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Infrastructure As Code with Terraform

Terraform is an open-source Infrastructure as Code tool. It can be used to define a data centre by building, changing, and versioning infrastructures.

In the last step, we learned about environment deployment and in this step, we will investigate Infrastructure as Code with Terraform. Terraform is an open-source Infrastructure as Code tool. You can use it to define a data centre by building, changing and versioning infrastructures.

Terraform has four key features:

  • Infrastructure as Code
  • Execution Plans
  • Resource Graph
  • Change Automation

The tool uses a high-level configuration from which it generates an execution plan describing what it will do to reach the desired state and then executes it to build the described infrastructure.

If this configuration changes, Terraform is able to verify what changed and it creates incremental execution plans that can be applied.

Terraform builds a graph of your resources, and parallelises the creation and modification of any non-dependent resources. It supports custom in-house infrastructures and popular cloud providers such as Microsoft Azure. Terraform can manage Azure low-level components such as Storage and Compute, and also high-level components such as Security Groups or Resource Groups. Let’s take the example of creating an Azure Resource Group. To do that, you should start by creating a new Terraform template (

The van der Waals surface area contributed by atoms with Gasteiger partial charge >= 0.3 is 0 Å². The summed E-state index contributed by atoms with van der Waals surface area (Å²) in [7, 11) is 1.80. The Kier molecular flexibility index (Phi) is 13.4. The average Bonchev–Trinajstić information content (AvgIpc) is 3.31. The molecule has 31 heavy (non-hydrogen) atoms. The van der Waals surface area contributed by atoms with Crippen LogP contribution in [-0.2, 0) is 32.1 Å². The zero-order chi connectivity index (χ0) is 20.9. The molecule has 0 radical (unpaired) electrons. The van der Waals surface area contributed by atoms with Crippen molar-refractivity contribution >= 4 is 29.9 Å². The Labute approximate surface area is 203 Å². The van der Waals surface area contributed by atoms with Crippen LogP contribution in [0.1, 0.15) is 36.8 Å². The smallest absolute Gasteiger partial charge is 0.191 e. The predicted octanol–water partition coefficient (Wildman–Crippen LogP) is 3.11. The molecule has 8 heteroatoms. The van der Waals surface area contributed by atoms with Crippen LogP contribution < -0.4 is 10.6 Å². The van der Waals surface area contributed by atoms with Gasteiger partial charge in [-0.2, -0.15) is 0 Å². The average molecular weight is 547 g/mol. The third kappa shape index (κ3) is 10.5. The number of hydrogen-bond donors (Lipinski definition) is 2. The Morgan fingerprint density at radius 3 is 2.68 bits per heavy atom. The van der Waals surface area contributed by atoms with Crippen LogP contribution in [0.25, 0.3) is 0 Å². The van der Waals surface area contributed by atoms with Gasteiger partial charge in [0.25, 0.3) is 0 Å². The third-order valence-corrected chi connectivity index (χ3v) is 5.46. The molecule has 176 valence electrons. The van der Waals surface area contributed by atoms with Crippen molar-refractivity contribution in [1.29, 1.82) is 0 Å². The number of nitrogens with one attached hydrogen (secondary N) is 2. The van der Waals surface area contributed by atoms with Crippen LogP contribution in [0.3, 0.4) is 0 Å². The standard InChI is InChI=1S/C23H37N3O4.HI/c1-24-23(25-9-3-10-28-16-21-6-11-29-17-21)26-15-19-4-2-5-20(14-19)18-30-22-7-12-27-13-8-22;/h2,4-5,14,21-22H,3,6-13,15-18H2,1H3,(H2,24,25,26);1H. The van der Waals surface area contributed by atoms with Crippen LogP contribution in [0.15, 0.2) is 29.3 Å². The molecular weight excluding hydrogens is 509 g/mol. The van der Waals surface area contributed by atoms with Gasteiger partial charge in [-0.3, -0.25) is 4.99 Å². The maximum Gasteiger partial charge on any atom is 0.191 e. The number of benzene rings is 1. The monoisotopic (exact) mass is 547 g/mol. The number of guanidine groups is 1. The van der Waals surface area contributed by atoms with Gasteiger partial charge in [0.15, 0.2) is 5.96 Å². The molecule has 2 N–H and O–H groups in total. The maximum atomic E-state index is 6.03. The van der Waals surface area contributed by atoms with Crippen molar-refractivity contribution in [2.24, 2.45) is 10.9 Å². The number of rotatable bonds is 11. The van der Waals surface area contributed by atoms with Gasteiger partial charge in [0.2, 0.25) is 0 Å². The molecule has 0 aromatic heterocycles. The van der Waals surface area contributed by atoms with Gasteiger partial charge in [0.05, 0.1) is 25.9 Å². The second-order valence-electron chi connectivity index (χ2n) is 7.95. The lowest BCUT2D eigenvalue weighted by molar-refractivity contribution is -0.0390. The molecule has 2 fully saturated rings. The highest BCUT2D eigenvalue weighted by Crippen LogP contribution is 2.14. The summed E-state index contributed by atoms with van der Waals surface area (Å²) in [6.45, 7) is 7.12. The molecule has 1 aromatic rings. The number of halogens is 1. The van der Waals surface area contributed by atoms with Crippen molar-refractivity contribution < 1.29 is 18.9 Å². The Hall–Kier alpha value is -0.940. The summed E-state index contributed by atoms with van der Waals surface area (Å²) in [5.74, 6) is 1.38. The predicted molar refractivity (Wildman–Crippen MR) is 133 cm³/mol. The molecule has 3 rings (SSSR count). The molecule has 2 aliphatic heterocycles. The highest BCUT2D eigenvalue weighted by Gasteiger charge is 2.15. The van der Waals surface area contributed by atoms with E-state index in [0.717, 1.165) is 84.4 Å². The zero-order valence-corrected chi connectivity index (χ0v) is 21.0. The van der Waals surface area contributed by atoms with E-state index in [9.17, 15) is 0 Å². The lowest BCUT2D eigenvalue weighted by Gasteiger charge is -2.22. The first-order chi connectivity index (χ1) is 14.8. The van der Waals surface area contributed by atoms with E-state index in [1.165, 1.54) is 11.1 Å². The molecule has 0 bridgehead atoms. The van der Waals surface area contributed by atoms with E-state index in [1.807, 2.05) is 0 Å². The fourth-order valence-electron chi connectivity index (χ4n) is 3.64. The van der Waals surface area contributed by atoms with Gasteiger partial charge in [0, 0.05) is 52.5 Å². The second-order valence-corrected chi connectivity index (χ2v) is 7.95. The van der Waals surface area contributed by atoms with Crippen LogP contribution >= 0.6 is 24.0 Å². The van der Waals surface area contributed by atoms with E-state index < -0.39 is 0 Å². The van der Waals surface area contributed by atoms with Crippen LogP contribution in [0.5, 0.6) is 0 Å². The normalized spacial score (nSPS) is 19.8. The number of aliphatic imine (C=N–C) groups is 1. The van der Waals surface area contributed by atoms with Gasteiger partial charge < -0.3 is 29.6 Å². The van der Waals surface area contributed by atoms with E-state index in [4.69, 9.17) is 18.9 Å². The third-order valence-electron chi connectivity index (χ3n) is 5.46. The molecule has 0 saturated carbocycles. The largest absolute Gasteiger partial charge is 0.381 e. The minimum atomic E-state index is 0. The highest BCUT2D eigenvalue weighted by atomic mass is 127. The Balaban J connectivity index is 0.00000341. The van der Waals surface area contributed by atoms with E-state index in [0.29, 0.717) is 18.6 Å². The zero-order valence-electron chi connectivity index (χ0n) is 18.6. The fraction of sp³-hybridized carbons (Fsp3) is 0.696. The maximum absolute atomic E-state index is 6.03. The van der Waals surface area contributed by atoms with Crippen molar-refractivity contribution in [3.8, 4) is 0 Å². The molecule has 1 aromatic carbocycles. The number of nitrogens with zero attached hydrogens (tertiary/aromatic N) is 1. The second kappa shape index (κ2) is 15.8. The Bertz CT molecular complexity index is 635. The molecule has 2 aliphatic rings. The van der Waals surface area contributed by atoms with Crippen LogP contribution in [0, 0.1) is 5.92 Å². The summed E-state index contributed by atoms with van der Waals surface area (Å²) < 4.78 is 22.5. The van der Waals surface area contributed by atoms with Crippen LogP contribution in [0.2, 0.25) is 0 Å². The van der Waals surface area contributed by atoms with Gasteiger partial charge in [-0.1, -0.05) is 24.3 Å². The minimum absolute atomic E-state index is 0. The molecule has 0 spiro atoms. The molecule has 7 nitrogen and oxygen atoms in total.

resource "azurerm_resource_group" "my-terraform-group" {
name = "my-resource-group-name"
location = "West US"

This should be followed by initialising a working directory containing Terraform configuration files.

terraform init

Preview the resources to be created by the Terraform template with:

terraform plan

Finally, provision the Azure resources with:

terraform apply

After applying this latest change to your Azure infrastructure, the actual state of the new infrastructure is stored in a terraform.tfstate file that was created after the first run of Terraform. By default, Terraform stores the state locally in a file named terraform.tfstate.

The fact that this file is stored locally makes collaboration on a shared infrastructure complex, given the merge conflicts that could result. To let a team collaborate on a shared infrastructure, one state should be used, and that is why Terraform allows the remote state feature. This is done by configuring Terraform to use Azure as a back end and Azure Blob Storage as a storage tool.

Have you shared an experience or engaged with a peer? Drop a comment or a question in the comment box below and then click on Mark as complete. In the next step, we will learn about environment configuration.

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